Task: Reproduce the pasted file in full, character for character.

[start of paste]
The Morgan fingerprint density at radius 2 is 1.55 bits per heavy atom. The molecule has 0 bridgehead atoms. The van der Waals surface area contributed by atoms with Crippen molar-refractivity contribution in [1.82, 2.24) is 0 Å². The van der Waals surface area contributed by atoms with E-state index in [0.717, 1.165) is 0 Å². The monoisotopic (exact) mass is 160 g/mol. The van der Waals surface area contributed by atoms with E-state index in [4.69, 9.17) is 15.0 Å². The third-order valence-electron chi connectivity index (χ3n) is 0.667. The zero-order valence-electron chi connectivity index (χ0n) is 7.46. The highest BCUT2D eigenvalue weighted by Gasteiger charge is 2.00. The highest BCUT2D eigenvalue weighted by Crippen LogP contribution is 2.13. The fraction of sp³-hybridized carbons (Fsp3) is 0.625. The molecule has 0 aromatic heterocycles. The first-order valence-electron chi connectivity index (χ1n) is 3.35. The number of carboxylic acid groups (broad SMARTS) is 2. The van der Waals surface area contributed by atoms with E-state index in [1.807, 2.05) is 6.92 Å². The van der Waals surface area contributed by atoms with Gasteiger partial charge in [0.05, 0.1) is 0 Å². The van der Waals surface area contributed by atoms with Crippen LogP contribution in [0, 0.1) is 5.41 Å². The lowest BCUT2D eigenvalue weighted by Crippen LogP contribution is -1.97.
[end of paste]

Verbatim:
The Morgan fingerprint density at radius 2 is 1.55 bits per heavy atom. The molecule has 0 bridgehead atoms. The van der Waals surface area contributed by atoms with Crippen molar-refractivity contribution in [1.82, 2.24) is 0 Å². The van der Waals surface area contributed by atoms with E-state index in [0.717, 1.165) is 0 Å². The monoisotopic (exact) mass is 160 g/mol. The van der Waals surface area contributed by atoms with E-state index in [4.69, 9.17) is 15.0 Å². The third-order valence-electron chi connectivity index (χ3n) is 0.667. The zero-order valence-electron chi connectivity index (χ0n) is 7.46. The highest BCUT2D eigenvalue weighted by Gasteiger charge is 2.00. The highest BCUT2D eigenvalue weighted by Crippen LogP contribution is 2.13. The fraction of sp³-hybridized carbons (Fsp3) is 0.625. The molecule has 0 aromatic heterocycles. The first-order valence-electron chi connectivity index (χ1n) is 3.35. The number of carboxylic acid groups (broad SMARTS) is 2. The van der Waals surface area contributed by atoms with E-state index in [1.807, 2.05) is 6.92 Å². The van der Waals surface area contributed by atoms with Gasteiger partial charge in [0.05, 0.1) is 0 Å². The van der Waals surface area contributed by atoms with Crippen LogP contribution in [0, 0.1) is 5.41 Å². The lowest BCUT2D eigenvalue weighted by Crippen LogP contribution is -1.97.